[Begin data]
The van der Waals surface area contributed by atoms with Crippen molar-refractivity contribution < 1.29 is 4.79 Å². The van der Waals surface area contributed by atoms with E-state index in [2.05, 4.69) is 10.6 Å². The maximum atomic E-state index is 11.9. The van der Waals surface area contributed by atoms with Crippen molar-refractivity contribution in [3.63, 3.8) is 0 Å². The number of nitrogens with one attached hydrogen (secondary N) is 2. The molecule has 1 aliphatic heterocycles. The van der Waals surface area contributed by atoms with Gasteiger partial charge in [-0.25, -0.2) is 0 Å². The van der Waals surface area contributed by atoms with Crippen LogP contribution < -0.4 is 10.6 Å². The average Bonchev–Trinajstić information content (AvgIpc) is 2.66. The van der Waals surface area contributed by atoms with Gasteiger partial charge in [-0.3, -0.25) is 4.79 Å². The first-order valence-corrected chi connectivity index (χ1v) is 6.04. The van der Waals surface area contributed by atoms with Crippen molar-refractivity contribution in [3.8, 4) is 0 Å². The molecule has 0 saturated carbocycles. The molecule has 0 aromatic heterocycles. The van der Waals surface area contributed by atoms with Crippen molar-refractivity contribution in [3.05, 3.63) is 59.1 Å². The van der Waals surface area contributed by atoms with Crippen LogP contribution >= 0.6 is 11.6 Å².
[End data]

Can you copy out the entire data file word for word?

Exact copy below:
The van der Waals surface area contributed by atoms with Crippen molar-refractivity contribution < 1.29 is 4.79 Å². The van der Waals surface area contributed by atoms with E-state index in [2.05, 4.69) is 10.6 Å². The maximum atomic E-state index is 11.9. The van der Waals surface area contributed by atoms with Crippen molar-refractivity contribution in [3.63, 3.8) is 0 Å². The number of nitrogens with one attached hydrogen (secondary N) is 2. The molecule has 1 aliphatic heterocycles. The van der Waals surface area contributed by atoms with Gasteiger partial charge in [-0.25, -0.2) is 0 Å². The van der Waals surface area contributed by atoms with Crippen LogP contribution < -0.4 is 10.6 Å². The average Bonchev–Trinajstić information content (AvgIpc) is 2.66. The van der Waals surface area contributed by atoms with Gasteiger partial charge in [-0.3, -0.25) is 4.79 Å². The first-order valence-corrected chi connectivity index (χ1v) is 6.04. The van der Waals surface area contributed by atoms with Crippen molar-refractivity contribution in [3.8, 4) is 0 Å². The molecule has 0 saturated carbocycles. The molecule has 0 aromatic heterocycles. The van der Waals surface area contributed by atoms with Crippen molar-refractivity contribution in [3.05, 3.63) is 59.1 Å². The van der Waals surface area contributed by atoms with Crippen LogP contribution >= 0.6 is 11.6 Å².